Bel blanched and he didn’t blame her. It wasn’t as bad as it could have been, hair or blood, usually, never teeth which would have been disastrous. Then again, his life was such a wasteland, he wasn’t sure how much worse it could get.
“That sucks,” she shook her head. “I’m sorry.”
“Yeah, it is what it is,” he said gruffly. They walked on in silence after that. She was speechless and he didn’t feel like talking anymore. He’d already told her too much.
But Bel broke the silence. Apparently she was just too curious to let well enough alone.
“Where’d you meet this faery anyway?” she asked, glancing up at him. “Were you actually ordering pizza?”
His mouth twitched in a smile, not a typical thing when recalling the worst day of his life. “No. I was up in Breckenridge. Colorado.”
Glamping, he thought, but didn’t say since it was an incredibly stupid word.
“We were stationed in Colorado once!” Bel informed him. “I did second grade in Colorado - we were at Peterson. I’ll have to Google to see how far that is from Breckenridge. Maybe we were neighbors!”
“Yeah, that’s before I was up there,” the Beast replied, shaking his head. “I was fifteen, so - ”
“How old are you?” Bel interrupted him.
“Twenty-five,” he said, feeling her eyes rake over him. Figured she wouldn’t know; fur hid wrinkles, after all.
“Oh, cool,” Bel nodded, “I’m twenty-two. So...yeah. How ‘bout that?”
How ‘bout that indeed? She slowed her steps; evidently they were coming up to her apartment. “How long have you lived here?”
The Beast shrugged, “Five years or so. I stayed out West after…”
He trailed off, throat closing in up in a way that had nothing to do with magic. Ten years later and it was still hard to talk about.
But Bel was standing there on the sidewalk, idling by the stoop. Apparently she wasn’t going to go in until he was finished. A light went on in the apartment over their heads, but no curtains parted, giving him no excuse to dash off into the night.
“After…?” she prompted gently. “After your name got stolen?”
“Taken,” he corrected her shortly. “So. You know Angela’s got Chip. And Cogsworth’s unstuck. And Jean can’t touch people skin-to-skin without learning all their innermost bullshit?”
“I didn’t know that about Jean,” she said quietly, looking steadily up at him.
“Okay, well, now you do,” he continued, voice getting growlier and angrier as he went. “So, stands to reason, right, that I got fucked up somewhere along the way? Or did you think I was like, a really civilized sasquatch or something?”
“Or something,” she replied, so infuriatingly calm that he wanted to shake her. He refrained.
“Well, you’re a smart girl,” he practically sneered. “Figure it out.”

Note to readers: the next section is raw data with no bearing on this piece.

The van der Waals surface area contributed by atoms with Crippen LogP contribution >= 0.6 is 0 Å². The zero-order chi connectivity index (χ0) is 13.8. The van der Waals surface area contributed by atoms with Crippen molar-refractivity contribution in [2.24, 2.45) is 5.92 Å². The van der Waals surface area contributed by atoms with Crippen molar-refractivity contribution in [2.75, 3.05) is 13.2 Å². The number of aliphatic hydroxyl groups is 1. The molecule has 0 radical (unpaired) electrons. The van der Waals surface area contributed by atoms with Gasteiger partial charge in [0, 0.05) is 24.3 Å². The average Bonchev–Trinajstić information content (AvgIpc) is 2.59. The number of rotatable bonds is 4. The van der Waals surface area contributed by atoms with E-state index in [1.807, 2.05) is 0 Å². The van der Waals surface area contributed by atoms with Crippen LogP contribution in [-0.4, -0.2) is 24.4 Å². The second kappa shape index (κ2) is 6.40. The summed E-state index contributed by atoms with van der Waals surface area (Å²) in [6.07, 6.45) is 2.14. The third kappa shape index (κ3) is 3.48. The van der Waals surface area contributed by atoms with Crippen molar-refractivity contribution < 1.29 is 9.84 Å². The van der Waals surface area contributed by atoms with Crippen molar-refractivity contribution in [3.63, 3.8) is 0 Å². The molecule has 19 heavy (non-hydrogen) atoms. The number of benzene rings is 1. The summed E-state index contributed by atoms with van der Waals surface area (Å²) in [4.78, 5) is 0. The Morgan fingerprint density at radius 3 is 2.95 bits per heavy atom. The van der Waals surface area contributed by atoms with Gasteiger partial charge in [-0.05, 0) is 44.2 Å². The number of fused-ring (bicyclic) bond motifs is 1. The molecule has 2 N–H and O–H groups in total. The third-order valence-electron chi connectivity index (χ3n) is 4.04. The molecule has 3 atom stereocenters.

And with that he stalked away from her, shoulders hunched, fists clenched - then he turned around just to make sure she let herself into her apartment okay.
She hadn’t moved. She was still standing there looking after him. When she saw him stop, she walked quickly towards him.
“Hey,” she said gently, reaching out a hand that kind of hovered over his left forearm before she decided to touch him. She settled her hand lightly on his arm, prepared to back off if he pulled away. He didn’t. “Don’t - look, I’m super nosy? Like, if you want to share, feel free. But don’t feel like you have to tell me all kinds of stuff about you. I just wanted to know your name, so I could call you something that wasn’t ‘You Over There.’”
The embarrassment was there, but some of the hot fury ebbed. She was just trying to be nice. There was no reason for him to act like a douche.
“I told you,” he said. “The Boss - or the Beast, I guess, since you don’t work for me.”
Bel dropped her hand then, pursed her lips and squinted up at him. “Nah. I don’t think so. Have a good night, okay? And I’ll see you around?”
The Beast hesitated. What was with this girl? Never, not in ten years, not even in his time spent investigating all things ridiculous and unholy had anyone ever wanted to see him. To talk to him. Or anything.
“Yeah, sure,” he said haltingly. “If - if you want.”
She smiled. Squeezed his arm again. “Great. Good-night.”
“Good-night,” he said. Watched her get into her apartment. And then left once she’d shut the door.
Bel was torn between feeling annoyed at the fact that the...that he snapped at her for asking an innocent question and feeling embarrassed for pushing him to talk about what evidently was a sore subject. But, after all, how was she supposed to know she was poking the bear when she wasn't even aware that there was a bear to be poked? On the other hand, she hadn't actually stopped at one innocent question (What's your name?) she'd asked a series of follow-up questions, (What do you mean you don't have one? How did you get your name stolen? Where were you?). On the other hand, he could have shut her down with a firm, 'I don't feel comfortable talking about this,' which she would have (begrudgingly) respected. On the other other hand, she might have known it wasn't a topic that needed to be examined in-depth when he said that whole thing about flesh offerings.
Too bad Dad was in bed when she got home. Bel would have liked to have a heart-to-heart about whether or not she'd gotten herself into a situation where she ought to apologize. Or whether she should sit back and wait for him to apologize. Or whether it was basically fine and she just shouldn't bring it up anymore and assume he was planning to do the same.
People were complicated. Even people who looked like gargoyle-chimera-werewolves. Maybe especially them.
As she dug around in the fridge looking for something to heat up for a belated dinner, her phone buzzed. Angela's name flashed across the screen along with a message:
Sorry for staying behind, I heard you guys needed a magic-user.
Bel smiled, not at Angela's apology, but at the fact that she'd texted her at all. Like she was in on something, rather than being a hanger-on or outsider.
Leaving the fridge door partially open, Bel sat down at texted back, No worries! Cogsworth did great! I think? :-) He banished the Slenderman and now the gym is clean.